The Purple Heart, awarded to those who have been wounded or killed in military service, is one of the most recognizable military decorations in the United States. Few people know, however, that the Purple Heart has its origins in George Washington’s Continental Army.
On August 7th, 1782, Washington created the Badge of Military Merit. The Badge consisted of a purple heart-shaped cloth device which was worn on the recipient’s left breast. Washington intended for the Badge to be awarded for “unusual gallantry” or “extraordinary fidelity and service;” he made clear that potential recipients had to be referred by their commanding officer to Washington himself, who would make the final determination on awarding the Badge. Washington’s orders also decreed that ordinary soldiers as well as officers would be eligible for the Badge, observing that “[t]he road to glory in a patriot army and a free country is thus open to all.”Washington hoped to inspire acts of courage and gallantry in the Continental Army. He was concerned with the unprofessional image which the Continental Army put forth in contrast to the well-polished and disciplined ranks of the British and French armies. Furthermore, he wanted to inspire common soldiers to the patriot cause by showing that they were fighting for an egalitarian society in which anyone, regardless of their class, could be recognized for acts of valor.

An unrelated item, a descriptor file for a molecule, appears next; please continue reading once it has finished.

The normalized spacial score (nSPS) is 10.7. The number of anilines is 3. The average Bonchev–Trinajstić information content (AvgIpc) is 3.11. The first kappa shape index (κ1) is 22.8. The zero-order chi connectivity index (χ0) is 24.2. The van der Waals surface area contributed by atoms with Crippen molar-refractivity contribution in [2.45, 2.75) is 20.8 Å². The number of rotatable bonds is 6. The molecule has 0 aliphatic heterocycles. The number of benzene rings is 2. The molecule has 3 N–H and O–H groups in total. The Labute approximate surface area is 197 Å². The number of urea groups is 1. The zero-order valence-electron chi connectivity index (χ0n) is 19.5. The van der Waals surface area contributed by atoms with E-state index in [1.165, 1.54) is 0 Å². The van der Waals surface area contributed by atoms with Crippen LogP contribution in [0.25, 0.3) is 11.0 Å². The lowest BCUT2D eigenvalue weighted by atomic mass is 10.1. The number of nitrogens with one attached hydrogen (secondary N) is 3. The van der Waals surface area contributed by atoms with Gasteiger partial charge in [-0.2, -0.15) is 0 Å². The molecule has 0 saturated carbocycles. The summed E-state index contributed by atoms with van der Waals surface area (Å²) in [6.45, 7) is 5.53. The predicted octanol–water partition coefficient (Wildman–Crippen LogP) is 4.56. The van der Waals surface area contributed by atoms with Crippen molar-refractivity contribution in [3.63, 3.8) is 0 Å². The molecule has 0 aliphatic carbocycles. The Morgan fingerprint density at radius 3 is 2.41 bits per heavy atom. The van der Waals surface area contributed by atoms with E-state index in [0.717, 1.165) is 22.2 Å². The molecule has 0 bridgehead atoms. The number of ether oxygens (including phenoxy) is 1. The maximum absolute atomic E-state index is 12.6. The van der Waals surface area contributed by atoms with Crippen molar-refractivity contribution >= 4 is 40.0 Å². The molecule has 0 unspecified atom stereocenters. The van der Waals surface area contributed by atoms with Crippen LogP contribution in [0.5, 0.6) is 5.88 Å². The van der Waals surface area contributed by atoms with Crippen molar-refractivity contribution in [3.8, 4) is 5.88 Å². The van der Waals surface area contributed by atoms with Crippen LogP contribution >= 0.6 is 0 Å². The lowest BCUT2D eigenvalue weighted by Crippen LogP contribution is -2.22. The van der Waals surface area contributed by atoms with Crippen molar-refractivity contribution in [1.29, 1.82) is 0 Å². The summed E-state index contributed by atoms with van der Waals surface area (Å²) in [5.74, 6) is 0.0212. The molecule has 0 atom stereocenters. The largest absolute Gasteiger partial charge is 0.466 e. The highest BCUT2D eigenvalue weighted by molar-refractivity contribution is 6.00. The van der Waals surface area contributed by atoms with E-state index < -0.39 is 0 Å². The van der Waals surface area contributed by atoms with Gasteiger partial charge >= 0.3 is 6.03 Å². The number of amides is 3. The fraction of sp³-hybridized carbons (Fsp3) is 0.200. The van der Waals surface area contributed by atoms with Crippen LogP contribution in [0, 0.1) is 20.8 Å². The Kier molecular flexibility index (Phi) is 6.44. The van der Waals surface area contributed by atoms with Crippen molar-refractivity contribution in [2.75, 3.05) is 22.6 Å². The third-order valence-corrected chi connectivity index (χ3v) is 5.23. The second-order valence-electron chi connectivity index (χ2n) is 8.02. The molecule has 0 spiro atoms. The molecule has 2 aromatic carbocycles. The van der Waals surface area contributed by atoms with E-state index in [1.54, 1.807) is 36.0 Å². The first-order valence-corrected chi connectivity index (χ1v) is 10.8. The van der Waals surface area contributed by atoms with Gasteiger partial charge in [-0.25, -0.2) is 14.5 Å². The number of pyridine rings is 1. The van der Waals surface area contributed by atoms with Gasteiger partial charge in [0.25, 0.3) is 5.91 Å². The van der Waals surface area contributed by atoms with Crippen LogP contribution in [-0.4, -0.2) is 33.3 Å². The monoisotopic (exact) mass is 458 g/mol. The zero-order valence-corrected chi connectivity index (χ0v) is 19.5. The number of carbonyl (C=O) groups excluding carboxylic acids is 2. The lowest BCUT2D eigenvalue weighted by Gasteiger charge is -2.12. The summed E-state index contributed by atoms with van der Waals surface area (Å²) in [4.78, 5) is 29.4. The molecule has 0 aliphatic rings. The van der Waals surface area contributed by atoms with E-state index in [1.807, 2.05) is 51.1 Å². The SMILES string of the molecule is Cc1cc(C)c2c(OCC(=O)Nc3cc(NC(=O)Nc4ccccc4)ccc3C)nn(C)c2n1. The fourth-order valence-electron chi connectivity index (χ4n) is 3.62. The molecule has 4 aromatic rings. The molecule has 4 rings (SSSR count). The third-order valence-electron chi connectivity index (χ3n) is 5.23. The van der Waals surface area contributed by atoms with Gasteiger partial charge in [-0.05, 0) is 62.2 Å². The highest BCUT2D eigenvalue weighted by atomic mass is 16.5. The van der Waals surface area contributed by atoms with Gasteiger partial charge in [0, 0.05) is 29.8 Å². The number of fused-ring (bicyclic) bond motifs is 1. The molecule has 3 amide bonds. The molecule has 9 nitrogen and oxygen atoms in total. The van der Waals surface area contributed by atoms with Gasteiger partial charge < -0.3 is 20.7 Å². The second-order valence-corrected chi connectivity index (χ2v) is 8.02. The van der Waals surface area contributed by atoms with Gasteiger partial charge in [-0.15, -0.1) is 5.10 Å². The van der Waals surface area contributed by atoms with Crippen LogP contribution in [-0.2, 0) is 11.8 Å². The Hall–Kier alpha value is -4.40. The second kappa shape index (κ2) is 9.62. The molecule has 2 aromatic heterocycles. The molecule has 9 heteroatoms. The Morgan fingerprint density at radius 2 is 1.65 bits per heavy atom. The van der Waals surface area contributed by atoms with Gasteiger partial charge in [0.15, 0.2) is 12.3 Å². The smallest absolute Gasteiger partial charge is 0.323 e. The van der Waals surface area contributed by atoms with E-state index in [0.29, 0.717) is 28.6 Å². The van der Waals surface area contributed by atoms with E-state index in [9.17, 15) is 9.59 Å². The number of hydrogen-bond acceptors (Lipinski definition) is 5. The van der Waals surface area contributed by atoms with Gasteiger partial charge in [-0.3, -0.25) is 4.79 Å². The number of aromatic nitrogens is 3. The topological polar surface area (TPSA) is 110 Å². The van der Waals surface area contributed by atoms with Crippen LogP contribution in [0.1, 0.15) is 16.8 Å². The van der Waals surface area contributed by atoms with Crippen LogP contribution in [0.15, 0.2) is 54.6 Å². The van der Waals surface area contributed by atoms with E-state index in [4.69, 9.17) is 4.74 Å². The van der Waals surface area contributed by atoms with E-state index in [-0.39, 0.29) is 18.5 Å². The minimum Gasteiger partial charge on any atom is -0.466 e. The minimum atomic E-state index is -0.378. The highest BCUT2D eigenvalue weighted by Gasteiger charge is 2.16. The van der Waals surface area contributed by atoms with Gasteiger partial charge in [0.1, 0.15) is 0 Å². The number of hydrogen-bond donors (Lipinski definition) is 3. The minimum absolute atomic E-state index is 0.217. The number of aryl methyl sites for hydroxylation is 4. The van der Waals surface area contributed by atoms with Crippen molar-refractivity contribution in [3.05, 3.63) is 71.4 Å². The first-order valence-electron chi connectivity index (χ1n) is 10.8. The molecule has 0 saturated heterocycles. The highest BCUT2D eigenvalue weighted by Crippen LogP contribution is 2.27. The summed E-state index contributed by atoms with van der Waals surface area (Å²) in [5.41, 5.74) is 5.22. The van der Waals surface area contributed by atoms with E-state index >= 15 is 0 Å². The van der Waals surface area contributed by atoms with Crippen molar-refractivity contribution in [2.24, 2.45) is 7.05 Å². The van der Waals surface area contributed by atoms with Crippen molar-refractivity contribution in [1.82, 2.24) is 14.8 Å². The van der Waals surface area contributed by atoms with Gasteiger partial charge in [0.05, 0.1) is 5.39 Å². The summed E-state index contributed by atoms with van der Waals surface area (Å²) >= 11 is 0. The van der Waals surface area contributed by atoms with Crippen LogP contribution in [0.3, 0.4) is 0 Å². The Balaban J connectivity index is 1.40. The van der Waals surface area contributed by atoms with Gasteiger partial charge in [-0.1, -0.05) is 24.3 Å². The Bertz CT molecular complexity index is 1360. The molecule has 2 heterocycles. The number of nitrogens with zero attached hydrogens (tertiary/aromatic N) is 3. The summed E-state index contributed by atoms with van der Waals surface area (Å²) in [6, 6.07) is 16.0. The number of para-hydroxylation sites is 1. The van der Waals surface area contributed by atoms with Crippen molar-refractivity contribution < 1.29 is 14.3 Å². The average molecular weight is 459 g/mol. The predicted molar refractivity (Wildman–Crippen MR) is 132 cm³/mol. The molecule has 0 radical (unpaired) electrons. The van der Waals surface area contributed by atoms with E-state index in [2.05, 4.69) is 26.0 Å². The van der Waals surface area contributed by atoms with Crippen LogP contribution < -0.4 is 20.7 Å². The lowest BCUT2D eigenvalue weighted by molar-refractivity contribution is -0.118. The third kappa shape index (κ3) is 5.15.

The Badge fell into obscurity after the Revolutionary War, although it was never formally discontinued. American involvement in World War I, which had resulted in large numbers of casualties, sparked a drive to see injured veterans recognized for their sacrifices. As a result, in 1932, a Presidential order from Herbert Hoover revived the Purple Heart under the general criteria for which it is awarded today. Over one million Purple Hearts were awarded in World War II alone; while it is difficult to determine the exact total number of Purple Heart recipients, nearly two million had been awarded as of June of 2010.
The Purple Heart is a symbol of the sacrifices required to defend our nation. It also stands as a living connection to our Revolutionary forebears, connecting us through time to the heroes of our past. So when you see a Purple Heart winner, thank them for their service, and think of how that medal ties us to our noblest founding ideals.Mark Kehres is the Public Programs Trainer at the National Constitution Center. His work involves bringing the stories of American history alive for visitors.